Other than the five grilled grouper samples found to contain Tetrodotoxin announced last month, residues of a veterinary drug, malachite green, were detected in four fish samples. They comprise a green grouper sample, at a level of 2,300 parts per billion (ppb), and three freshwater grouper samples, at levels between 3 ppb and 467 ppb.
"Malachite green is not allowed in food and consumption of food containing malachite green may pose potential public health risk," the spokesman said.
Samples for other tests (e.g. pathogens, preservatives and metallic contamination) were found to be satisfactory.
Milk, milk products and frozen confections ------------------------------------------
The CFS took about 1,300 samples of ice-cream, cheese, milk and milk products for tests. Other than the two ice-cream samples, which were found to contain coliform organisms and have its total bacteria count exceeding the legal limits announced in mid-July, a fresh milk sample was found containing 160,000 bacteria per millilitre, exceeding the legal limit of 30,000 per millilitre, and was detected with coliform organisms in one-tenth of a millilitre, which did not meet the legal requirement.
"The exceedance of legal limits in both the total bacteria count and coliform organisms indicates that the hygienic conditions of the sample were undesirable. Follow-up samples have been collected from the premises and milk factory concerned for testing. The results were satisfactory," the spokesman said.
Samples that underwent other tests (e.g.
pathogens, melamine, preservatives, veterinary drug residues and colouring matters) were all satisfactory.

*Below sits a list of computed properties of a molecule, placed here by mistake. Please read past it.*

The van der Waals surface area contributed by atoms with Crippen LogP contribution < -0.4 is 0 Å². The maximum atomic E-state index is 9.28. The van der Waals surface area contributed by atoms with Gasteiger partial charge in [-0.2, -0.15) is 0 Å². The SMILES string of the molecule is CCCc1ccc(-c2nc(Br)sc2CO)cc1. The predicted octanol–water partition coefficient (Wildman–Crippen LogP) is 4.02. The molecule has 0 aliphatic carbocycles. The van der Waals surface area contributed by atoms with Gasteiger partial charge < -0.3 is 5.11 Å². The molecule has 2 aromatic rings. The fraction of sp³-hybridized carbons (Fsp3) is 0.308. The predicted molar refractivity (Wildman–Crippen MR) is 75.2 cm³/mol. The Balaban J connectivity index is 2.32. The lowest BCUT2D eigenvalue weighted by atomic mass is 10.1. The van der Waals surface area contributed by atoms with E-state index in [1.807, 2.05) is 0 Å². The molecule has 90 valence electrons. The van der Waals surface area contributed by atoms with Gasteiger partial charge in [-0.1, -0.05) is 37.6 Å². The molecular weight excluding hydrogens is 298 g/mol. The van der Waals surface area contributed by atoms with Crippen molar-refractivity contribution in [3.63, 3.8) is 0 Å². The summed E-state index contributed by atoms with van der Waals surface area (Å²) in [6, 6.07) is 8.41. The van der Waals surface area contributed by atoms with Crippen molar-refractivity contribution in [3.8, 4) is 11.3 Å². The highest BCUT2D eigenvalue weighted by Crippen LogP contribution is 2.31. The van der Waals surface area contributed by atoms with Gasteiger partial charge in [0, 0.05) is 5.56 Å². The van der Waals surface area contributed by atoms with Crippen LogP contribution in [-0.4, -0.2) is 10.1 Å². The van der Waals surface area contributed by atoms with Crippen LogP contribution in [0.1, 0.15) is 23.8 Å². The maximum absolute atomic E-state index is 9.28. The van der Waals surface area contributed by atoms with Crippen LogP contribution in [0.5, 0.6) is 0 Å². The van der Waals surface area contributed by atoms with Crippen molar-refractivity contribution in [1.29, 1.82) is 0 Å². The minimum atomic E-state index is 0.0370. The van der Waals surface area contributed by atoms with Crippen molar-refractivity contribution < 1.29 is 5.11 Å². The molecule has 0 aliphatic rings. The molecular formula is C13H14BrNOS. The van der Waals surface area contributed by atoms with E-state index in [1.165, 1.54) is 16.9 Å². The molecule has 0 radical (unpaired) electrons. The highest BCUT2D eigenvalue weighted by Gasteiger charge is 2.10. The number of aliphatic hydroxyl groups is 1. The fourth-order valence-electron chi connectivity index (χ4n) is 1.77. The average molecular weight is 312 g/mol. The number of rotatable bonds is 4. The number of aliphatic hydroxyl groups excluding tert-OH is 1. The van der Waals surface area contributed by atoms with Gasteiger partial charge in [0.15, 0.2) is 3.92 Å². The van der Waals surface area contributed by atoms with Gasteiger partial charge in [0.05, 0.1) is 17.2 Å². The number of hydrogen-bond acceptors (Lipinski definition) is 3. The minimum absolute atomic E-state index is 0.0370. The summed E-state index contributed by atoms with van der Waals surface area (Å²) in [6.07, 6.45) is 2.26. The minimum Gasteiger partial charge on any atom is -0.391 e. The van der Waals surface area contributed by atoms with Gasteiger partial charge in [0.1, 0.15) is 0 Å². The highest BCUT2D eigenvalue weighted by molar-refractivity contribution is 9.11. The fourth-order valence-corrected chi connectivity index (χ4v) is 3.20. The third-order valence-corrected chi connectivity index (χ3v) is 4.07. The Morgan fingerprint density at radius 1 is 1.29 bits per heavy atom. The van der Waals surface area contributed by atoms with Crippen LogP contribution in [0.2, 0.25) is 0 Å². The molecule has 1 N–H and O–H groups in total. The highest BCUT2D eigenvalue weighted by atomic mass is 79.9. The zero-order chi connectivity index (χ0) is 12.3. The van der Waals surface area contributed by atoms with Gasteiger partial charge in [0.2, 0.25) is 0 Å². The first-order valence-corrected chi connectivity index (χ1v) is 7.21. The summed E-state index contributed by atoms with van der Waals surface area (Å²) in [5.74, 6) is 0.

Cereals, grains and their products ----------------------------------
The CFS took some 300 samples of rice, noodles, flour, bread and breakfast cereals for analyses. All samples passed the tests.
Other food commodities ----------------------
The CFS took about 3,600 food samples consisting of mixed dishes, dim sum, beverages, sushi, sashimi, sugar, sweets, condiments, sauces, snacks, eggs and egg products for tests.
One sample of Vietnamese rice roll was found to contain Bacillus cereus and one sample of salad was detected with Staphylococcus aureus at levels of 650,000 and 63,000 per gram respectively.
Intake of food with an excessive amount of Bacillus cereus or Staphylococcus aureus may cause gastrointestinal upsets such as vomiting, abdominal pain and diarrhoea, the spokesman said.
In addition, an egg roll sample was found to contain an antioxidant, butylated hydroxytoluene, at a level of 450 ppm, exceeding the legal limit of 200 ppm.
"Based on the levels of antioxidant detected, normal consumption should not pose any adverse health effects," the spokesman said.
Results of other tests (e.g. melamine, plasticisers, veterinary drug residues and colouring matters) were satisfactory.
The CFS has taken follow-up actions on all the unsatisfactory samples such as asking the vendors concerned to stop selling and to dispose of the affected food, taking follow-up samples and issuing warning letters. Prosecution will be taken if there is sufficient evidence.
The spokesman advised consumers to buy ice-cream and frozen confections from reliable retailers, not to buy or consume meat which is unnaturally red, and to maintain a balanced diet to avoid excessive intake of harmful substances from a small range of food items.
He also reminded importers to source milk products from reliable food manufacturers.
They should also pay attention to temperature control during transportation. For manufacturers, they should ensure that their product production processes are hygienic and include proper disinfection of equipment.
The food trade should comply with the legal requirements, follow Good Manufacturing Practice, and use permitted food additives, pesticides and preservatives in an appropriate manner. They should also observe the "Five Keys to Food Safety" to minimise the risk of food poisoning.
The spokesman further reminded the trade to maintain a good recording system in accordance with the Food Safety Ordinance to allow source tracing if needed to safeguard public health.